The rewards of becoming a state trooper are enormous and this is what is continuously arousing the interest of people wanting to join the forces. Serving the public good, providing peace and security, and enforcing the laws of the state and country require a certain degree of commitment and patriotism. Becoming a state trooper is not impossible but you must be prepared to overcome some hurdles along the way.
The procedures on how you can become a state trooper differ from one state to another but there are some common denominators as discussed below.
Examination of Your Qualifications
Before you begin the process of applying to the state police, it is important and in your best interests to first evaluate yourself. This will enable you to determine whether you meet all the requirements for joining and serving in the state police so that you do not submit an application only to be disappointed later when your application is turned down. To give you a snapshot, the following are some of the qualifications you need to meet.
- US Citizenship – You should be legally a citizen of the United States and have completed a GED program or high school.
- Above the age of 18
- Possessing a valid driving license – Many state police departments require you to have an in-state driver’s license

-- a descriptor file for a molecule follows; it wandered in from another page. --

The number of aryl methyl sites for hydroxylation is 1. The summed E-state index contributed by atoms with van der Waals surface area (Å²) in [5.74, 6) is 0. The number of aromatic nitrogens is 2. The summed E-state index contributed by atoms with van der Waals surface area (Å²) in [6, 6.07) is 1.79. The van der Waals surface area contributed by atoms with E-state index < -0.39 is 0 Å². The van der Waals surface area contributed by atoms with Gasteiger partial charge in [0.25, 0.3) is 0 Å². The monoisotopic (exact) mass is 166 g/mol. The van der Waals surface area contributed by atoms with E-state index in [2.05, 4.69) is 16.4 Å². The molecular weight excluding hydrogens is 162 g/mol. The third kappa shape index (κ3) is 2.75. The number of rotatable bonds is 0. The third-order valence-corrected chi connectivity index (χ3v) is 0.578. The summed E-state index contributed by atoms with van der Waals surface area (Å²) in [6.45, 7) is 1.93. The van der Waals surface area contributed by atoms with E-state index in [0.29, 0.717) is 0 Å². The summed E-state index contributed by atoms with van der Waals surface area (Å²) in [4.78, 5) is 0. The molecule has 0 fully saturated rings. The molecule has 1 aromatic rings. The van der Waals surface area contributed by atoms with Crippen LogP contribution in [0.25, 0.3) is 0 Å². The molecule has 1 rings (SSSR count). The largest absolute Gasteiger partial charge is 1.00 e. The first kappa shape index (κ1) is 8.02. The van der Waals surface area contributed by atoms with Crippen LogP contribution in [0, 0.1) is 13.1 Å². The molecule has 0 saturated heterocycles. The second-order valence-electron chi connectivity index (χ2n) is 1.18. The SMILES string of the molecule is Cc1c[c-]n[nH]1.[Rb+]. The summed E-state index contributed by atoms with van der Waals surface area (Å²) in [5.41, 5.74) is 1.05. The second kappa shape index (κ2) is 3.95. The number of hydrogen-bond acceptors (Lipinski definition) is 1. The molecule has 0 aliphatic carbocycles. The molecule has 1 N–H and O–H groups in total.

- No criminal record – Convictions of domestic violence, felony or public corruption can undermine your application
- No prior drug use and in case you did, it should be on a limited scale
During the application process, you should ensure that the forms are accurately filled and in full detail. Do not withhold or falsify information because this can make your application to be rejected and barred even for future opportunities. Some of the records you need to attach include transcripts, military records if any, diplomas, birth records, and employer recommendations.
Passing of Physical and Written Tests
The written tests are basically to demonstrate your mathematical and writing abilities. Some police organizations have in-house customized tests while others make use of nationally recognized examinations such as the Police Officer Selection Test.
On the other hand, the physical tests examine your strength, fitness and stamina. These involve long and short runs, sit-ups and push-ups. The scoring system for both physical and written tests differs from one state to another.
Background Check, Oral Interview and Polygraph Test
Background checks are done to examine your criminal record, financial history, social reputation, and employment history. The polygraph test which is quite intensive aims at verifying the information you submitted in your application package. Oral interviews are conducted mostly by senior officers and at some point you may meet with the chief of the organization. Normally, oral interviews are the final step before you are granted a Conditional Offer of Employment.
After the above steps, you are required to pass a psychological evaluation, medical examination, and drug test. Lastly, you will be required to complete the state trooper training program which further checks on your academic and physical fitness. This may last for several weeks or months.